WISCASSET, Maine — An Episcopal priest from Augusta and two inmates at Two Bridges Regional Jail in Wiscasset have been charged with bringing illegal prescription drugs into the jail, according to police.
The Rev. Stephen Foote, 70, of Bremen allegedly smuggled the drug suboxone into the jail during the month of October, according to Lincoln County Sheriff’s Department Detective Michael Murphy.
Foote, who was arrested and bailed out of jail on Nov. 1, is charged with Class C trafficking in prison contraband. Charged with Class D attempted trafficking in prison contraband in the case are Joshua Theriault Patten, 25, of Bremen, who Murphy said is one of Foote’s parishioners, and Adam Shawley, 27, of Newport. Murphy said Patten and Shawley arranged for the drug to be mailed to Foote. Murphy would not comment on how Foote allegedly transferred the drugs to the inmates.
Murphy said suboxone is most commonly used to fight opiate addiction, though he said he suspects that Patten and Shawley were using it recreationally.
“As with a lot of other drugs such as methadone, it’s now being abused,” said Murphy. “The information we developed led us back to the reverend.”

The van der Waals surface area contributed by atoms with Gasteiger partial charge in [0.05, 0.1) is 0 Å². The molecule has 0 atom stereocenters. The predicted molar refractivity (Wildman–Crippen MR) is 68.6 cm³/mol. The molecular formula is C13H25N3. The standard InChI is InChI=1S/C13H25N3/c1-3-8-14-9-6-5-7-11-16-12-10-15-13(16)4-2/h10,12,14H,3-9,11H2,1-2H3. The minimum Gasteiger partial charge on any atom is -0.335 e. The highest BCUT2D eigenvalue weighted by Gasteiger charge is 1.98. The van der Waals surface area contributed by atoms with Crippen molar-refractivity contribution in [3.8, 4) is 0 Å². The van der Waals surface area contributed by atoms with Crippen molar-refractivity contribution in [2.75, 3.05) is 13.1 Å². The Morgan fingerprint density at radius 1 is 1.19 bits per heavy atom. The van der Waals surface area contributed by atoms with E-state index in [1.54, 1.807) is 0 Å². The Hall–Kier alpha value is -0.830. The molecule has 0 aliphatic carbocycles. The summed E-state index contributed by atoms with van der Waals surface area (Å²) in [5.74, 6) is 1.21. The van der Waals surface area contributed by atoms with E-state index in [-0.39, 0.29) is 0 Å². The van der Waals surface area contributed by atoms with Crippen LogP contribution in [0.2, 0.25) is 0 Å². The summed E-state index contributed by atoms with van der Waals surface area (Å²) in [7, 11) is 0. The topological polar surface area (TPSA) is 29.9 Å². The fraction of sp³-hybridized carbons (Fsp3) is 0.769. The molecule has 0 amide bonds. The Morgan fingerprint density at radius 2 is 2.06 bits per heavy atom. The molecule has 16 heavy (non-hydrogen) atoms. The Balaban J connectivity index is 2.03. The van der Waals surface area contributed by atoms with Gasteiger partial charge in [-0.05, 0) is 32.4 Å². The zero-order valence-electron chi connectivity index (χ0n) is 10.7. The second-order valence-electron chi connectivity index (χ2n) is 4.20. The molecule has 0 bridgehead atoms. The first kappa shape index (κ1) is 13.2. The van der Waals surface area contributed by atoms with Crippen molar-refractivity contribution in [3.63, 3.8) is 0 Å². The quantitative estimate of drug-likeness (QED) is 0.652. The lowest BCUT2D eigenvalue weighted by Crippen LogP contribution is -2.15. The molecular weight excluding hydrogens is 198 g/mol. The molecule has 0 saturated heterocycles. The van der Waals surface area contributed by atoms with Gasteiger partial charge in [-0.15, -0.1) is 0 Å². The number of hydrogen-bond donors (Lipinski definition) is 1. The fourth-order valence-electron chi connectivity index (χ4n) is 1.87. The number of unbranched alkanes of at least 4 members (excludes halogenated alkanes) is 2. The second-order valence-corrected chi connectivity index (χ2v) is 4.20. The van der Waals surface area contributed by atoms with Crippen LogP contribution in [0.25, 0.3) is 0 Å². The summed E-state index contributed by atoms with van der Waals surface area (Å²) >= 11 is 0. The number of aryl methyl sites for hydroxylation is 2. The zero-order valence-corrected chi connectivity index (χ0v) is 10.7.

The probe into the case lasted through most of October after an investigator at the jail learned of the alleged drug smuggling. Murphy said Foote visited with Patten often. Investigators seized about 80 milligrams of suboxone in the course of the investigation.
Murphy said Foote, who at the time of his arrest was the interim priest-in-charge at St. Mark’s Episcopal Church in Augusta, has admitted to the charges against him.
Heidi Shott, canon for communications in the Episcopal Diocese of Maine, said in a written statement to the Bangor Daily News on Wednesday that the Rt. Rev. Stephen T. Lane, bishop of the diocese, learned of Foote’s arrest on Nov. 1 and placed him on administrative leave pending the outcome of the criminal investigation.
Foote retired as dean of The Cathedral Church of St. Luke in Portland in 2003 and has been serving as the transitional priest-in-charge at St. Mark’s Episcopal Church in Augusta recently.
“The Diocese of Maine will cooperate fully with the criminal investigation,” reads the statement. “The arrest automatically engages our Title IV proceedings, the disciplinary process for clergy that is canonically required by the Episcopal Church. The bishop receives this news with sadness and deep concern, and requests that Maine Episcopalians keep all parties in their prayers as we move through these difficult days.”
Foote declined to comment Wednesday when reached at his home by telephone. He referred questions to Newcastle attorney William Avantaggio, who could not be reached immediately.